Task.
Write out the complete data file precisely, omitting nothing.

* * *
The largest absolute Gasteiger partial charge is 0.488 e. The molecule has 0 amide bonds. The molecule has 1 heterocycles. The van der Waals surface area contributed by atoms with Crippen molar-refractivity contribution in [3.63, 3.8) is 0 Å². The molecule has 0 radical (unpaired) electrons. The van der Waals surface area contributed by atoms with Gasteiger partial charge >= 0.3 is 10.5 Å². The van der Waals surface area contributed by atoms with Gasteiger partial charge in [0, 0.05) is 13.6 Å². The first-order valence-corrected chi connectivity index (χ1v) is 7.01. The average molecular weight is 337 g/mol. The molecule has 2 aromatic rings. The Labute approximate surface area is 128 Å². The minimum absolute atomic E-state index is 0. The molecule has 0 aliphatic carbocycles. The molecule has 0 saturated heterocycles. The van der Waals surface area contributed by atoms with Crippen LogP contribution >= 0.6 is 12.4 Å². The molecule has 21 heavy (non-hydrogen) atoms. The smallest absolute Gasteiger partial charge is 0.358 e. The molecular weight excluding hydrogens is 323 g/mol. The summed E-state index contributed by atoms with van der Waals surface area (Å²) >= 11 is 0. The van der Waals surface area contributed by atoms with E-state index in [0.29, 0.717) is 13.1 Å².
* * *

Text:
The largest absolute Gasteiger partial charge is 0.488 e. The molecule has 0 amide bonds. The molecule has 1 heterocycles. The van der Waals surface area contributed by atoms with Crippen molar-refractivity contribution in [3.63, 3.8) is 0 Å². The molecule has 0 radical (unpaired) electrons. The van der Waals surface area contributed by atoms with Gasteiger partial charge >= 0.3 is 10.5 Å². The van der Waals surface area contributed by atoms with Gasteiger partial charge in [0, 0.05) is 13.6 Å². The first-order valence-corrected chi connectivity index (χ1v) is 7.01. The average molecular weight is 337 g/mol. The molecule has 2 aromatic rings. The Labute approximate surface area is 128 Å². The minimum absolute atomic E-state index is 0. The molecule has 0 aliphatic carbocycles. The molecule has 0 saturated heterocycles. The van der Waals surface area contributed by atoms with Crippen LogP contribution >= 0.6 is 12.4 Å². The molecule has 21 heavy (non-hydrogen) atoms. The smallest absolute Gasteiger partial charge is 0.358 e. The molecular weight excluding hydrogens is 323 g/mol. The summed E-state index contributed by atoms with van der Waals surface area (Å²) >= 11 is 0. The van der Waals surface area contributed by atoms with E-state index in [0.29, 0.717) is 13.1 Å².